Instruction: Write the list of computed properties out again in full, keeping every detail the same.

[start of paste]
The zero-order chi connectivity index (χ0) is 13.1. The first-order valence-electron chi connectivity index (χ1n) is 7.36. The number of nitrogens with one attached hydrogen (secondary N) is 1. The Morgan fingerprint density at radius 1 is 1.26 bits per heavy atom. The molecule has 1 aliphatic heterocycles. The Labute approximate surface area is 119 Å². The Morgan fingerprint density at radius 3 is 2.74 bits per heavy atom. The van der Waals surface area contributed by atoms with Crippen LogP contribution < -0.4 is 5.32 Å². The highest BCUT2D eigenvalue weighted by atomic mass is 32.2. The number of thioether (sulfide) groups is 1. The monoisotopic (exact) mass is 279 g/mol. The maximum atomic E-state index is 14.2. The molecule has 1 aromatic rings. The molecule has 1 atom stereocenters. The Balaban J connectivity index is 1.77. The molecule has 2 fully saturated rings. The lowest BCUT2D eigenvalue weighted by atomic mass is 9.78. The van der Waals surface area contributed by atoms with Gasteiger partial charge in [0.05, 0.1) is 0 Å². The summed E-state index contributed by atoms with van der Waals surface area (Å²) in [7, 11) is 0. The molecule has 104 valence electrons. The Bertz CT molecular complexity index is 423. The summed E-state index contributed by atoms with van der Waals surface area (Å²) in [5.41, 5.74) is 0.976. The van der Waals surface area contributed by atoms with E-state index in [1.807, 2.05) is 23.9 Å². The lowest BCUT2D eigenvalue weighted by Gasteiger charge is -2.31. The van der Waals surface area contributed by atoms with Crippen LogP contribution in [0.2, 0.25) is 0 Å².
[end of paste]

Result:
The zero-order chi connectivity index (χ0) is 13.1. The first-order valence-electron chi connectivity index (χ1n) is 7.36. The number of nitrogens with one attached hydrogen (secondary N) is 1. The Morgan fingerprint density at radius 1 is 1.26 bits per heavy atom. The molecule has 1 aliphatic heterocycles. The Labute approximate surface area is 119 Å². The Morgan fingerprint density at radius 3 is 2.74 bits per heavy atom. The van der Waals surface area contributed by atoms with Crippen LogP contribution < -0.4 is 5.32 Å². The highest BCUT2D eigenvalue weighted by atomic mass is 32.2. The number of thioether (sulfide) groups is 1. The monoisotopic (exact) mass is 279 g/mol. The maximum atomic E-state index is 14.2. The molecule has 1 aromatic rings. The molecule has 1 atom stereocenters. The Balaban J connectivity index is 1.77. The molecule has 2 fully saturated rings. The lowest BCUT2D eigenvalue weighted by atomic mass is 9.78. The van der Waals surface area contributed by atoms with Gasteiger partial charge in [0.05, 0.1) is 0 Å². The summed E-state index contributed by atoms with van der Waals surface area (Å²) in [7, 11) is 0. The molecule has 104 valence electrons. The Bertz CT molecular complexity index is 423. The summed E-state index contributed by atoms with van der Waals surface area (Å²) in [5.41, 5.74) is 0.976. The van der Waals surface area contributed by atoms with E-state index in [1.807, 2.05) is 23.9 Å². The lowest BCUT2D eigenvalue weighted by Gasteiger charge is -2.31. The van der Waals surface area contributed by atoms with Crippen LogP contribution in [0.2, 0.25) is 0 Å².